Anyone who reads my blog is probably aware that I have an unholy obsession with preserving foods, and that in 17 days I will undergo a life-changing operation, a double-mastectomy with reconstruction done on my healthy breasts.
I’ve always cooked, and frankly eaten (hello, new 20-lb gut), to deal with stress, but lately, perhaps because I’m amputating body parts, we’ve taken that to extremes. During a 3-day jag last week we made bread, banana bread, cookies, cured salmon, canadian bacon, chicken gyros, pierogis, spatchcock chicken, poached salmon and tzatziki. I swear I inherited this from my father, who once bought a whole ham for himself and the six-year-old me while my mom was in the hospital with cancer. My marriage’s recent focus on charcuterie, eaten, of course, with homemade pickles, is really a focus on preserving the current moment, which for me means the last few days with my natural breasts.
Last week, my husband and I took this idea of preservation from the metaphoric into the literal. On Thursday we removed the stiff salmon from its cure and set the cured pork tenderloin in a low oven to dry into Canadian bacon, and then I asked my husband to cast my chest in plaster, so I’d be able to remember what my breasts looked like.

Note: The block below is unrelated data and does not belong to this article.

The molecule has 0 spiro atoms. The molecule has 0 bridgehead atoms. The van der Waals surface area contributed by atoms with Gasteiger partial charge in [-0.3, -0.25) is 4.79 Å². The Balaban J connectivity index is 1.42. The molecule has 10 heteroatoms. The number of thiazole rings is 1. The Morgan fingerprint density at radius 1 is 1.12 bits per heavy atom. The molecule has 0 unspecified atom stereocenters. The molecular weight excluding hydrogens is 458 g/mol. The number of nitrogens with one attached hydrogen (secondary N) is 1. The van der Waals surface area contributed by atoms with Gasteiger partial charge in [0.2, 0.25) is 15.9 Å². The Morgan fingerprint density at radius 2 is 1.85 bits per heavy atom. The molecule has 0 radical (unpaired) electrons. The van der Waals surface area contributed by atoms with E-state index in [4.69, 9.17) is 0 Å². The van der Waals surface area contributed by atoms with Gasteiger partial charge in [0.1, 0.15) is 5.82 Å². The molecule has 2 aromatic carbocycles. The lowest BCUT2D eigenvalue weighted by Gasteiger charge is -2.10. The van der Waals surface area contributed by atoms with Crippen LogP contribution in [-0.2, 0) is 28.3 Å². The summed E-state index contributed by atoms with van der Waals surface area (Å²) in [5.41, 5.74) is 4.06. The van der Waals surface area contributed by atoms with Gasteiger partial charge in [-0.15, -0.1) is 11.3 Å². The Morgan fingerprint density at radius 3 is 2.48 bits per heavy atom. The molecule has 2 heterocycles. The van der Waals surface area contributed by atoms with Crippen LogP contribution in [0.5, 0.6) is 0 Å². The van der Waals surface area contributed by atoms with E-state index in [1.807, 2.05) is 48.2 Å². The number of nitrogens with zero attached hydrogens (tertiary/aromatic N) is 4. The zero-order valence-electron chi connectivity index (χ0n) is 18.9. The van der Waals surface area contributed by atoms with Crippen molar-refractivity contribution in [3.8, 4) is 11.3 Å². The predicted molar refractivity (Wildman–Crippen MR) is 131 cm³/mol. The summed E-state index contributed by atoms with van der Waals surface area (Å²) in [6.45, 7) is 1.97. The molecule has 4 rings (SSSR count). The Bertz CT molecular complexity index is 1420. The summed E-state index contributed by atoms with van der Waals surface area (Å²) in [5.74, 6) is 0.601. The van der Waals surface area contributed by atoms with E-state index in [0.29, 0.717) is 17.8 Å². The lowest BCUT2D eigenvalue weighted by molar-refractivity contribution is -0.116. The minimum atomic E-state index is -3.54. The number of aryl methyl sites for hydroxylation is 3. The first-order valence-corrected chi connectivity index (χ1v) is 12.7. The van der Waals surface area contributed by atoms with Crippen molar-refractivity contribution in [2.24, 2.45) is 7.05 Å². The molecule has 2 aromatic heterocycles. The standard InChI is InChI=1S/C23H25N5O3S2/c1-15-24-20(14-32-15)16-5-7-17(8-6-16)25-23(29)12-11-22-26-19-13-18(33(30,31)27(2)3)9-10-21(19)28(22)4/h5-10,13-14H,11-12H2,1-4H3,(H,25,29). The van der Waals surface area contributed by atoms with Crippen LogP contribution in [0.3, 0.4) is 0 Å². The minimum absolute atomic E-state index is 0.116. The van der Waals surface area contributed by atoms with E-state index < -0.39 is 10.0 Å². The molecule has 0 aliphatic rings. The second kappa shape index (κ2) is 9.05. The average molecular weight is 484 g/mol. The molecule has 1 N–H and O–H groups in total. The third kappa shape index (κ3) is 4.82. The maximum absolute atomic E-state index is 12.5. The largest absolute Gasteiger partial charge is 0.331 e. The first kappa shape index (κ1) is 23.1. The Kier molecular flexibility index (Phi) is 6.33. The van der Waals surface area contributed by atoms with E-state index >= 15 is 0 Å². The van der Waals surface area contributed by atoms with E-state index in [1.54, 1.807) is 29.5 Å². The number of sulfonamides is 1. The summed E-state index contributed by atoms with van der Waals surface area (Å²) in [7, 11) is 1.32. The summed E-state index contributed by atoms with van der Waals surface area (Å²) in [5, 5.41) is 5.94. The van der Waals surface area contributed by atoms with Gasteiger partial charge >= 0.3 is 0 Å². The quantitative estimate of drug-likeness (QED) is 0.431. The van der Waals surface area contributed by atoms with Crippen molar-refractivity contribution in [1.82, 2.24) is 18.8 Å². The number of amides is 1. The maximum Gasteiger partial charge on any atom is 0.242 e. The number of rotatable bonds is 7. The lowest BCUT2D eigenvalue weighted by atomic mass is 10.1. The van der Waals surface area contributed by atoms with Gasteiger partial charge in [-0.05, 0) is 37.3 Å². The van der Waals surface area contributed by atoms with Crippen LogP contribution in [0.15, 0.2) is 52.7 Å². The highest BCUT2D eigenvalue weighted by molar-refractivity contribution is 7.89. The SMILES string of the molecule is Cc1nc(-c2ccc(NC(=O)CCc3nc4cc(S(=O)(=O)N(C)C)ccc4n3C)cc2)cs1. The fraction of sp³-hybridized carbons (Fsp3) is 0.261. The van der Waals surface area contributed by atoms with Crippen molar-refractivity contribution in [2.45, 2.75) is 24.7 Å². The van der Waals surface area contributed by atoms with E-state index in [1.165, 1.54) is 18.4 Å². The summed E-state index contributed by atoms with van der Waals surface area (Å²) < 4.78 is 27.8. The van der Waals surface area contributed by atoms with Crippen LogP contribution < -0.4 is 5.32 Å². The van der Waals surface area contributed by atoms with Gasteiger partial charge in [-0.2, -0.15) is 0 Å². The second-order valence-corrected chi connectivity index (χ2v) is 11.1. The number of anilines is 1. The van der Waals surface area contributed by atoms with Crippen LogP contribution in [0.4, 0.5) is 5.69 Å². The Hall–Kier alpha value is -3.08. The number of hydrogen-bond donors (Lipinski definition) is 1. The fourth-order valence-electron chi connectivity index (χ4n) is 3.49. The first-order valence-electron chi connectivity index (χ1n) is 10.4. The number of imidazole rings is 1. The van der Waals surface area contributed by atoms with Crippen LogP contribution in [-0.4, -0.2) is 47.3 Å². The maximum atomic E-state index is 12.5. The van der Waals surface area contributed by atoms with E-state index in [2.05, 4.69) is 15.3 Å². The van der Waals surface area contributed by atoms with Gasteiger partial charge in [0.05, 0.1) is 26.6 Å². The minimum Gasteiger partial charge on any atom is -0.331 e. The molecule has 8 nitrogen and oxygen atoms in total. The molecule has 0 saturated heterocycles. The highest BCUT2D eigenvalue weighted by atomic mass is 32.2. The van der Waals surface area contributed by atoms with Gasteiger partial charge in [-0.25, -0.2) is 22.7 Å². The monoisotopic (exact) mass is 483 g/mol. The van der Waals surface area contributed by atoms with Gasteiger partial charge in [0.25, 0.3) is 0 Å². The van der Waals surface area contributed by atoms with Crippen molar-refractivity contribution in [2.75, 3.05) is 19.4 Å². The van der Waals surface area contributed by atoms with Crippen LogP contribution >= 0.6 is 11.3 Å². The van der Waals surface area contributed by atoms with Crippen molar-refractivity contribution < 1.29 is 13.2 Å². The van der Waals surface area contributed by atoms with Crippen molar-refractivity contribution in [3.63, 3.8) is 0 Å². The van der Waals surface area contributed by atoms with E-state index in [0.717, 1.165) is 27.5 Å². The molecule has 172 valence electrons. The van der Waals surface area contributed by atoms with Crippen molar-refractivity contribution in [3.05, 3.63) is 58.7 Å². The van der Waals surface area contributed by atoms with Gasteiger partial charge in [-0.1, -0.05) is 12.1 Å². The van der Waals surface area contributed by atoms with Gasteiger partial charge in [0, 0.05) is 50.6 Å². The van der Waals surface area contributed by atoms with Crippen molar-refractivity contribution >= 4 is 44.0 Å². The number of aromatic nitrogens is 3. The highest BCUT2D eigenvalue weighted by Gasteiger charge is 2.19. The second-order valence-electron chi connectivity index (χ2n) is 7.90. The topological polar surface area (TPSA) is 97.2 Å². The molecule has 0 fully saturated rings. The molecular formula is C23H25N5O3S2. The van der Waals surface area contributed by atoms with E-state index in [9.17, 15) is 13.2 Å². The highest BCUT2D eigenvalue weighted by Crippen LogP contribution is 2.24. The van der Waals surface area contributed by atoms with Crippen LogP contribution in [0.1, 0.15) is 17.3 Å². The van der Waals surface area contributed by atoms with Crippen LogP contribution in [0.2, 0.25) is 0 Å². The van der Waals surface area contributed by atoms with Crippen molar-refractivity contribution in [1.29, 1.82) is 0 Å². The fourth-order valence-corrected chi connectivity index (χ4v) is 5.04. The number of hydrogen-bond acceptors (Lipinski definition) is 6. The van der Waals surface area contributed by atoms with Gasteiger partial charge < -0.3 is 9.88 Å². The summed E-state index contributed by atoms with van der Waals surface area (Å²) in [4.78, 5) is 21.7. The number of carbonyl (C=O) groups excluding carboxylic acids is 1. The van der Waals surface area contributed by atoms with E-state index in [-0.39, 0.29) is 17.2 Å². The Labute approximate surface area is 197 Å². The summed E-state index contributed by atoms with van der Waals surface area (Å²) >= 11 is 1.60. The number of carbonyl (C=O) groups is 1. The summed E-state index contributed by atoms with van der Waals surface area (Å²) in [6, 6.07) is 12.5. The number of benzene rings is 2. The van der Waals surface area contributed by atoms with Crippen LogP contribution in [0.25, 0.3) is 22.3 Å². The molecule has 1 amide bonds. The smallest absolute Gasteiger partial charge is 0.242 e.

With cans of beer in hand, he laid the wet bandages across my chest; in a few weeks they will be replaced with real bandages. I could feel the cool plaster molding to me, but slowly, it grew stiff, and I could no longer feel his hands smoothing the edges of each strip down, just pressure on top of the carapace that had become my chest. I wondered if this is how I will feel after I recover, because the operation comes with permanent loss of nerve sensation in my chest.
When the plaster was as stiff as the salmon we’d taken out of its sugary cure, I peeled the cast off. It’s a nice, light, and rectangular, but looks vaguely funeral, disembodied, like the work of sculptor George Segal, like my breasts are about to be.